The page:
Autograph Magazine Live, there are reports of in-person autograph hounds getting signatures on blank 8x10 computer photo paper. Why would anyone do this? First, this way the autograph hound does not have to pay in advance for a real 8x10 glossy that may or may not ever get signed. Secondly, it allows the hound to later print a photo that a celebrity would not normally sign, for instance, a nude pose.
Apparently, many of the eBay sellers who subscribe to this practice are also not disclosing to their customers that the item in question is not a real photographic print.
Of course there are problems with this. The most obvious is that it is not a “real” photographic print on quality photo stock. I suspect computer printed photos are highly likely to fade much more rapidly than a real photograph. Would you pay as much for a computer printed photo as you would for a quality print on Fuji Crystal Archive paper?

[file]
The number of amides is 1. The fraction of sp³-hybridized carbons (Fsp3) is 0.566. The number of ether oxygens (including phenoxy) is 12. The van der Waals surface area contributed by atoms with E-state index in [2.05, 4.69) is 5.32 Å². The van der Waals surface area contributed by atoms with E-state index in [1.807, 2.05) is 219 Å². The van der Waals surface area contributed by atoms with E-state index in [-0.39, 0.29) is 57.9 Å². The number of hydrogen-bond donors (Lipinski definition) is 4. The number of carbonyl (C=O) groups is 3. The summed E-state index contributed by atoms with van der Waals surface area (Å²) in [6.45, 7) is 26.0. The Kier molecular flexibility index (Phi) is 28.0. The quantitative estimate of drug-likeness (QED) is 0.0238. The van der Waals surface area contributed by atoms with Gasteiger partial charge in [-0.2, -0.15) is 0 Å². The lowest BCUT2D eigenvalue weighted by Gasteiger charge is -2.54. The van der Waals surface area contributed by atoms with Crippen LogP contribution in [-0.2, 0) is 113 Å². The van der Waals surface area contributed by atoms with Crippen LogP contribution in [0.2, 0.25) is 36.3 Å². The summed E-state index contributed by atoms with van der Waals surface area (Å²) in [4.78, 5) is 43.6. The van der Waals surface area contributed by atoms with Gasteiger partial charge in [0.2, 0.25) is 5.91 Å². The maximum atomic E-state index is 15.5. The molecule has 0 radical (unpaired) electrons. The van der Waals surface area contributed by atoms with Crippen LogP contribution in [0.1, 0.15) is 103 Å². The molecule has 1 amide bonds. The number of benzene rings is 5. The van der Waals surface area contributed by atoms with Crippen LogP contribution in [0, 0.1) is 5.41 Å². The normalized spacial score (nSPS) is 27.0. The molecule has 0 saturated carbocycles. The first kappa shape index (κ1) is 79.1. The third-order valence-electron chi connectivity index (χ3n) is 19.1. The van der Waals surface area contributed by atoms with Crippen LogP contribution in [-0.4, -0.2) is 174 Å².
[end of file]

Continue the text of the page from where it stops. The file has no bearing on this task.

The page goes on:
The next problem is the signature itself may be underneath the photo, which is printed on after the signature. Yuck.
And finally, it’s about ethics. It’s a sneaky way to get a signature on a pose that a celebrity would not typically sign. Why support this type of behavior? Reportedly some celebrities have caught on and are now refusing the sign blank photo paper. Good for them.
Lesson learned: Before buying a signed photo, ensure it is a real photographic print on quality photo stock.